Thanks to Harry Pierson for pointing out an interesting post from Libor Soucek.  He links to Harry and myself and states, basically, that durable messaging is not needed.  The logic is a bit hard to follow (possible due to the lack of a paragraph break anywhere in the post).  From what I can tell, he is saying this:

Libor’s logic: Durable messaging is a leaky abstraction.  In order to handle the leaks, you need to code compensation logic.  That creates complexity.  The complexity overcomes the benefits of the durable messaging.  Durable messaging is costly in terms of time.  Therefore, costs exceed benefits.  Therefore, don’t use durable messaging.  (I hope I got that right).


One fact that I think Libor missed: If we Don’t use durable messaging, then we have to put in compensation logic, because messages WILL fail.  (He did admit this, but doesn’t include this fact in his argument).

So, let’s look at the alternatives:

  • Durable messaging requires (according to Libor): complex compensation logic
  • Non-durable messaging requires: complex compensation logic.

Seems like this variable exists in both scenarios (again, according to Libor).  It is hardly a differentiator.

My take is actually that the AMOUNT of compensation logic needed drops dramatically when you have durable messaging.  Compensation logic is still required, but there is less of it, and it is less complex.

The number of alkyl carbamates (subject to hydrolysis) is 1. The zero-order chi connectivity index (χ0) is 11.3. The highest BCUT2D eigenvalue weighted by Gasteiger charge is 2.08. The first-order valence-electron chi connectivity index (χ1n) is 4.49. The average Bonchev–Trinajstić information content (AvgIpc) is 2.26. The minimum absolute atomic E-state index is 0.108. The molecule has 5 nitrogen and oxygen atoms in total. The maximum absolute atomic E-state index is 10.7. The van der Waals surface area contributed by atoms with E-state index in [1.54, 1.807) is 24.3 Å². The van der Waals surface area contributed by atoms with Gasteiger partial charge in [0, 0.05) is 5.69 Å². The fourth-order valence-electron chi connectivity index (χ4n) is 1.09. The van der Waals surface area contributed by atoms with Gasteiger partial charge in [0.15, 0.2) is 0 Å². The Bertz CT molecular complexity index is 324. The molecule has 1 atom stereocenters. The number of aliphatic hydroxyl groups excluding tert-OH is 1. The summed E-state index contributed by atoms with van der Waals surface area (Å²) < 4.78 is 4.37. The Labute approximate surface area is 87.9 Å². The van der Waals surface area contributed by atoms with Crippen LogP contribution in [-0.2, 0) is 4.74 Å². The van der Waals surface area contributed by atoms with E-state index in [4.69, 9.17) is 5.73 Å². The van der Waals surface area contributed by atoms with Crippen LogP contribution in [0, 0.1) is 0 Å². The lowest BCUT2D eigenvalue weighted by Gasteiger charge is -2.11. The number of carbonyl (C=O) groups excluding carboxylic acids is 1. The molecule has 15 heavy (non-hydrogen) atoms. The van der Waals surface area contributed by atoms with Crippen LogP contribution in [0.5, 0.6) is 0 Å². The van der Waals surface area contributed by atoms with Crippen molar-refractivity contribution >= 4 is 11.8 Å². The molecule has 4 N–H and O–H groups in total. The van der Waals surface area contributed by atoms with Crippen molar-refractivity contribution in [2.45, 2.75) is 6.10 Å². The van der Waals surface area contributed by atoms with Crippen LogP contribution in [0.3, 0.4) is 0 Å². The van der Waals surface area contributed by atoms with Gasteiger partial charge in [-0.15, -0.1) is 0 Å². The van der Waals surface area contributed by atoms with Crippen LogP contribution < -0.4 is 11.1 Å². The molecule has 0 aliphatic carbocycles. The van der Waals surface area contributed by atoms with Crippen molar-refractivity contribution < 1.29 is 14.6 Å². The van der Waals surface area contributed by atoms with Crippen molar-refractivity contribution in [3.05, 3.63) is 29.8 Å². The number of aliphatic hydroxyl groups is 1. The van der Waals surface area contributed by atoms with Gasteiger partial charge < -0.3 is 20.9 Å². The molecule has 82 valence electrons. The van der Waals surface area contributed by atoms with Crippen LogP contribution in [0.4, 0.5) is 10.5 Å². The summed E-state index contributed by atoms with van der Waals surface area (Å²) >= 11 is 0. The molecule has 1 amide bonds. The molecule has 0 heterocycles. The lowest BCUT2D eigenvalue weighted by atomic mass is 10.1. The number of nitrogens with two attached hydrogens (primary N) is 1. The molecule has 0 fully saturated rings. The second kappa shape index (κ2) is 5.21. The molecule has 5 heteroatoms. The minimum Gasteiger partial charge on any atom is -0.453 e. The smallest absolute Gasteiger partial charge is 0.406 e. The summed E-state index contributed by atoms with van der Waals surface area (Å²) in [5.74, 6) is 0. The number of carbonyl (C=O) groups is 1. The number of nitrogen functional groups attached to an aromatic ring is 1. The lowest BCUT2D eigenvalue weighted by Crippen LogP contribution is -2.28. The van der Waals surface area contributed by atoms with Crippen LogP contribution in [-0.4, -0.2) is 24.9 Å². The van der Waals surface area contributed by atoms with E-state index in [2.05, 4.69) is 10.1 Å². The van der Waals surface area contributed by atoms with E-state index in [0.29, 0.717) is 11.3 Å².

Therefore, the comparison SHOULD be:

  • Durable messaging requires (according to Nick): simplified compensation logic
  • Non-durable messaging requires: complex compensation logic.

Additional note: if you have a scenario where a message is being sent regularly, and it is OK to lose one, then you don’t need to use durable messaging.  Of course, if you have a scenario where neither the publisher nor the subscriber will ever fail, then durable messaging is overkill. 

On the other hand, if you have two systems, one is 99.99% reliable, and the other is 99.99% reliable, and you don’t use durable messaging, your reliability of the SYSTEM drops to 99.98%.  You’ve gone from four ‘9’s to three.  Four nines is HARD to get.  Losing that coveted level because of an unreliable message call pretty much kills the business case for message based integration.

I stand by my assertion.

By Nick Malik

Former CIO and present Strategic Architect, Nick Malik is a Seattle based business and technology advisor with over 30 years of professional experience in management, systems, and technology. He is the co-author of the influential paper "Perspectives on Enterprise Architecture" with Dr. Brian Cameron that effectively defined modern Enterprise Architecture practices, and he is frequent speaker at public gatherings on Enterprise Architecture and related topics. He coauthored a book on Visual Storytelling with Martin Sykes and Mark West titled "Stories That Move Mountains".

4 thoughts on “Is Durability in messaging 'bad'? Libor thinks so.”
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